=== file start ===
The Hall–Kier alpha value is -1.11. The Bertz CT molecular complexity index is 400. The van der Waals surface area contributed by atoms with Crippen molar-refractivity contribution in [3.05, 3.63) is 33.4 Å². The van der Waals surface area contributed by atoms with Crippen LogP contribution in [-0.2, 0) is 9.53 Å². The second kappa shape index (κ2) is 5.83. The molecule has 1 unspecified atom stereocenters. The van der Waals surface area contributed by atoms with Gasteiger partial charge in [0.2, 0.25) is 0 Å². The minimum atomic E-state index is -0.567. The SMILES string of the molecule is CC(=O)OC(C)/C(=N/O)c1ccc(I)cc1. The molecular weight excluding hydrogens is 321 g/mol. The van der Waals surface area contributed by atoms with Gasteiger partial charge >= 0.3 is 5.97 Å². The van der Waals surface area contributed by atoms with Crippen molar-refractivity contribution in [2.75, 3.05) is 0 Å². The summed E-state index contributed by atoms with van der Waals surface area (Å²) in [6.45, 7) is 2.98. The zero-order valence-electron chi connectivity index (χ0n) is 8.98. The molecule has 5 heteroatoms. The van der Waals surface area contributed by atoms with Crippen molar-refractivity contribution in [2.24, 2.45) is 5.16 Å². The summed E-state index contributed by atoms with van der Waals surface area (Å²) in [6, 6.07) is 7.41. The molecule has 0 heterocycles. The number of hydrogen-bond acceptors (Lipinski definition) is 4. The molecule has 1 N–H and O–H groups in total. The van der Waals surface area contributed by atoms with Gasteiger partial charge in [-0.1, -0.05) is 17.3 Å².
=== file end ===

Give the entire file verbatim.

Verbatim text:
The Hall–Kier alpha value is -1.11. The Bertz CT molecular complexity index is 400. The van der Waals surface area contributed by atoms with Crippen molar-refractivity contribution in [3.05, 3.63) is 33.4 Å². The van der Waals surface area contributed by atoms with Crippen LogP contribution in [-0.2, 0) is 9.53 Å². The second kappa shape index (κ2) is 5.83. The molecule has 1 unspecified atom stereocenters. The van der Waals surface area contributed by atoms with Gasteiger partial charge in [0.2, 0.25) is 0 Å². The minimum atomic E-state index is -0.567. The SMILES string of the molecule is CC(=O)OC(C)/C(=N/O)c1ccc(I)cc1. The molecular weight excluding hydrogens is 321 g/mol. The van der Waals surface area contributed by atoms with Gasteiger partial charge >= 0.3 is 5.97 Å². The van der Waals surface area contributed by atoms with Crippen molar-refractivity contribution in [2.75, 3.05) is 0 Å². The summed E-state index contributed by atoms with van der Waals surface area (Å²) in [6.45, 7) is 2.98. The zero-order valence-electron chi connectivity index (χ0n) is 8.98. The molecule has 5 heteroatoms. The van der Waals surface area contributed by atoms with Crippen molar-refractivity contribution in [2.24, 2.45) is 5.16 Å². The summed E-state index contributed by atoms with van der Waals surface area (Å²) in [6, 6.07) is 7.41. The molecule has 0 heterocycles. The number of hydrogen-bond acceptors (Lipinski definition) is 4. The molecule has 1 N–H and O–H groups in total. The van der Waals surface area contributed by atoms with Gasteiger partial charge in [-0.1, -0.05) is 17.3 Å².